Hope Apple does not take this seriously. I have read many reviews about the PlayBook and many harp on "not quite ready" or "too little, too late". Lets all look back at the products released by Apple, like the IPhone for exampel that was promptly labled a "SmartPhone" that mysteriously couldn't copy and paste until a software release much later on the IPhone 2 or 3.

RIM here has had an accelerated schedule to develop, build and release. They have done quite well in my opinion. How does the Facebook app look like? Is there a possibility to view your Facebook fotos in the foto app or is it planed?

Could you tell us something about the connectivity to a Mac? Do we still have to use the old desktop manager or will they release a new version for the PB? How does the Internet Tethering and Bridge work together?

When i bridge my device, am i ready to go on browsing 3G? You said when registering your phone for tethering, it gave you a bunch of providers to chose from, you chose rodgers of course, but how does it work when my provider is not shown, can I input it manually?

Another germany related issue: To bridge your device, you need the bridge software on your blackberry mobile. Download only over the appworld? I don't understand why everyone is upset about screen size on this device.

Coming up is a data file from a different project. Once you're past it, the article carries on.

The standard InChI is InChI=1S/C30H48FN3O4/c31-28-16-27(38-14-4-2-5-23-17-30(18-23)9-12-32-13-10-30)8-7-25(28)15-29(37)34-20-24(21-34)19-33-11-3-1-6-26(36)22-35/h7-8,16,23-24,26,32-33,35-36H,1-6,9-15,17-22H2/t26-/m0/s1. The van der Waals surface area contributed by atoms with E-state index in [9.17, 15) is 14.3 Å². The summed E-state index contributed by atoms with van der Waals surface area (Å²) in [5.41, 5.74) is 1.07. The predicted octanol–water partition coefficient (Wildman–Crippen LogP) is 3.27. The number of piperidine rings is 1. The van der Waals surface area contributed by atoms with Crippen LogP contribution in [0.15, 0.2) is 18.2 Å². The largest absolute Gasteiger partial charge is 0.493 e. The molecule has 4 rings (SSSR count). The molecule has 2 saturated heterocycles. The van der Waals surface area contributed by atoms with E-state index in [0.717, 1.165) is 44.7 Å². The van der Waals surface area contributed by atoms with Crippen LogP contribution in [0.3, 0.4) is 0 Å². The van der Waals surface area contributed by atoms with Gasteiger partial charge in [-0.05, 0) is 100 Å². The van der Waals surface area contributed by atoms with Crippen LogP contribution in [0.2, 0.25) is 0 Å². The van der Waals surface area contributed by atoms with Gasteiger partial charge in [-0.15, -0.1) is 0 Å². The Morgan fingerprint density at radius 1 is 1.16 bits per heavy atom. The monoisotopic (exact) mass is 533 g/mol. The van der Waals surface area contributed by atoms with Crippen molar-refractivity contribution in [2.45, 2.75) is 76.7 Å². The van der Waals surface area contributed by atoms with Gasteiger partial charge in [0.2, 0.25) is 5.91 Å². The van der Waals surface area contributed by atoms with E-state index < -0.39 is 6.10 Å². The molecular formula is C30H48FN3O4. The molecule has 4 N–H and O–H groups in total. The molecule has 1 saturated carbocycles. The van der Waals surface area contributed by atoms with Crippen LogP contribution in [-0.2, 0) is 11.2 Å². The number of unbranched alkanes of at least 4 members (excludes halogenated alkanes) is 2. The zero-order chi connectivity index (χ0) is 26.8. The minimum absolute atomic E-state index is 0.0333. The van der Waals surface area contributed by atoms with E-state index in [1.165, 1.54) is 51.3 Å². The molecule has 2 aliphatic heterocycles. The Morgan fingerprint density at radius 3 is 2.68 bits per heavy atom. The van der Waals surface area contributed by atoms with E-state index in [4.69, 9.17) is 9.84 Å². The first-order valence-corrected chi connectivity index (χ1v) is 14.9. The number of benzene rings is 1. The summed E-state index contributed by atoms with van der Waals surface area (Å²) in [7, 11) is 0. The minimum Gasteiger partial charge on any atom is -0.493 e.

It has HDMI output! RIM did think of this "issue" and gave you the best way to view your content on a larger screen while giving you maximum portability. I'm still debating to get this device I'll give it a few months , but I hope people realize sooner and not later that you don't have to be stuck on the small screen.

I can see video chat becoming very common in the next few years with more and more devices getting front facing cameras. I need to see Kevin using Skype before I believe a photo. There is currently too much "coming soon" to this device.

I think that the complaint most people have. I for one would like to get it because it already does some of the things i want, and I am very confident the rest will happen. Also I get alot of excel attachments for me to fill in data, and doing it on the phone just doesn't work, so again its back to dragging out the laptop.

This would make it super convenient to come home, pop it in its dock waiting by the TV, and than sit in your favorite comfy chair with your bluetooth keyboard and mouse and finish up emails and fill in timesheets for the day.

Then who knows, maybe throw on a movie or some music. The Playbook will be, for the most part, a laptop replacement for me other than the PC only programs I need for work, which I need ethernet ports to hookup regardless so its a mute point.